“Can my employer dismiss me without notice? »

My the employment contract was terminated without notice. I worked with the company for seven months and they owe me money.

Can I claim all unpaid wages and any supplements as I expected to stay with the company for two years? BY, Sharjah

If an employer terminates an individual’s employment, they must give notice in accordance with the terms of their contract and provide a valid reason.

This is covered by Article 43 Part 1 of the UAE Labor Law. “Each party to the contract of employment may terminate the contract for any legitimate reason, provided that the other party is notified in writing and that the work is performed during the notice period agreed in the contract, provided that this period does not be no less than 30 days and no more than 90 days,” the law states.

BY is entitled to full payment for all time worked. The employer should also have complied with the notice period rule.

“The party who has not complied with the notice period pays the other party an indemnity, called notice indemnity, even if the absence of notification does not cause prejudice to the other party and the indemnity is equal to the worker’s salary. for the whole of the notice period or the remaining part thereof”, in accordance with Part 3 of Article 43.

BY must be paid for all days worked and for an additional 30 days in respect of the notice period, which the employer did not respect.

I recommend that he contact the Ministry of Human Resources and Emiratization (MoHRE) to register an action against the employer for non-payment of sums due and for compensation under Part 3, Section 43 of the Employment Act. work.

The phone number for the MoHRE is 800 60. BY should find the MoHRE favorable as it is clear that it has not been handled properly.

I run a small business and can’t understand our staff days off on public holidays.

Our business deals with the public, so employees work different days, with two days off per week which is not always the traditional Saturday-Sunday weekend.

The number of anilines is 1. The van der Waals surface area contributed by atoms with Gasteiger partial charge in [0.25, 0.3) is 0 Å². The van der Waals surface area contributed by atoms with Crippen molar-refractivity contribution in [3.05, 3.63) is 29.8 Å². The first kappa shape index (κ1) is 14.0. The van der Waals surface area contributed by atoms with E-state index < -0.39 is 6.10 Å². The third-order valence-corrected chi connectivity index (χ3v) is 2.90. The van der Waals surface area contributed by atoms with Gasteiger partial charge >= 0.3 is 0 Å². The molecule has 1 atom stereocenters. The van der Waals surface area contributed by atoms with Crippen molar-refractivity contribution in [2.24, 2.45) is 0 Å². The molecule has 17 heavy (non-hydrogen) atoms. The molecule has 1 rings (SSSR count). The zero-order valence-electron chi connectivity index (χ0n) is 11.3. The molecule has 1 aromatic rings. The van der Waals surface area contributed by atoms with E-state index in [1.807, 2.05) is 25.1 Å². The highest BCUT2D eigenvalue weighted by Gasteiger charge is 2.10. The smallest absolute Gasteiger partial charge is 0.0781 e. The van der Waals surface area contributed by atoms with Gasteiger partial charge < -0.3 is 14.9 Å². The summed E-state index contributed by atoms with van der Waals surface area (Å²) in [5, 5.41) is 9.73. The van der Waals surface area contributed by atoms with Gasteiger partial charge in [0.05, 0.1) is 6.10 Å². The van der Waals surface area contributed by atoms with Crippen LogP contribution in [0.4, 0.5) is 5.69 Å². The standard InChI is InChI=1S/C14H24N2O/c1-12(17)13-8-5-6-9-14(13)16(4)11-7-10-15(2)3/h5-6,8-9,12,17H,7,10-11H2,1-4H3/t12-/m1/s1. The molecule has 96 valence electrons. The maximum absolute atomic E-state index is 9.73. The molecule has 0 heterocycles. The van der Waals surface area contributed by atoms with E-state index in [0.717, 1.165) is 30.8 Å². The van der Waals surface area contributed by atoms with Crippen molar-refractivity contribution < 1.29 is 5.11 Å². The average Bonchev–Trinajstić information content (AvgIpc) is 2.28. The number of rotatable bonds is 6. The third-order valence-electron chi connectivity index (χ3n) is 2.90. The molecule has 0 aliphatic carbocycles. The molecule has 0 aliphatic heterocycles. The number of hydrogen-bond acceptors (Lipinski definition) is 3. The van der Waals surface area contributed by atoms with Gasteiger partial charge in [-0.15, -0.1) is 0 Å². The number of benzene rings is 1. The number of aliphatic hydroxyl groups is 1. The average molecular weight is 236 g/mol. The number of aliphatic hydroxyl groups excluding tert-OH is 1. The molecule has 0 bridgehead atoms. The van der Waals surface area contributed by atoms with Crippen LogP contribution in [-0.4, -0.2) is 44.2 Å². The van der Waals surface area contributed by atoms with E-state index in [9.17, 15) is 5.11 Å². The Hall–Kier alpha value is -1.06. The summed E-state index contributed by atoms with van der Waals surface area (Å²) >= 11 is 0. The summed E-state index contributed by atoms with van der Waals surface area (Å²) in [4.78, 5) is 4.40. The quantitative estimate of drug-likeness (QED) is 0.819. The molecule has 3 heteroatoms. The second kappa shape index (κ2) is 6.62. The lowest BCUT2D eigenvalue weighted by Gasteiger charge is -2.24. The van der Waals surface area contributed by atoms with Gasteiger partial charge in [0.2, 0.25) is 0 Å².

Public holidays in the UAE often fall on a weekend. While our employees who work these specific days receive a day off to compensate, the others are absent.

We thought about taking our own steps to make it fair. Can we update our business advice? What does the law say about this? DP, Dubai

I am happy to see that an employer tries to treat all its employees fairly. We need to clarify what the law says about working on a public holiday.

The subject of public holidays and who is entitled to which days off can be confusing, so I asked Sarah Brooks, managing director of UAE-based Fikrah HR, which advises small businesses on best practices in terms of HR, to clarify the law.

“I have had discussions with the legal team at the Ministry of Human Resources and Emiratisation, particularly regarding the Eid break, but this applies to all public holidays in the UAE,” said Ms Brooks.

“What is important to note is that all official public holidays are just that – a public holiday – and that means that if an employee works on one of these days, they must be paid overtime. pursuant to Article 28, clause 2.”

If the working conditions require employees to work on public holidays, the employer must compensate them with another day for each day worked on the public holiday, in accordance with the clause.

Alternatively, the employer may pay them that day’s pay, based on the established pay for normal working days, plus an increase of at least 50% of that day’s base pay, the clause says.

The same conditions apply to any employee who works on weekends, in accordance with Article 19, clause 4.

This means that any employee who works on a public holiday can either benefit from a compensatory rest day or be paid overtime. The day of the week on which the holiday falls does not matter.

These are the minimum requirements according to UAE law, but any employer can exceed them if they wish.

“A company may have an internal policy that provides for additional days off, but this must be properly documented and understood by all parties to avoid confusion,” Ms Brooks adds.

Keren Bobker is an independent financial advisor and senior partner at Holborn Assets in Dubai, with over 25 years of experience. Contact her at [email protected]. Follow her on Twitter at @FinancialUAE

The advice provided in our columns does not constitute legal advice and is provided for information purposes only.

Updated: 08 May 2022, 05:00

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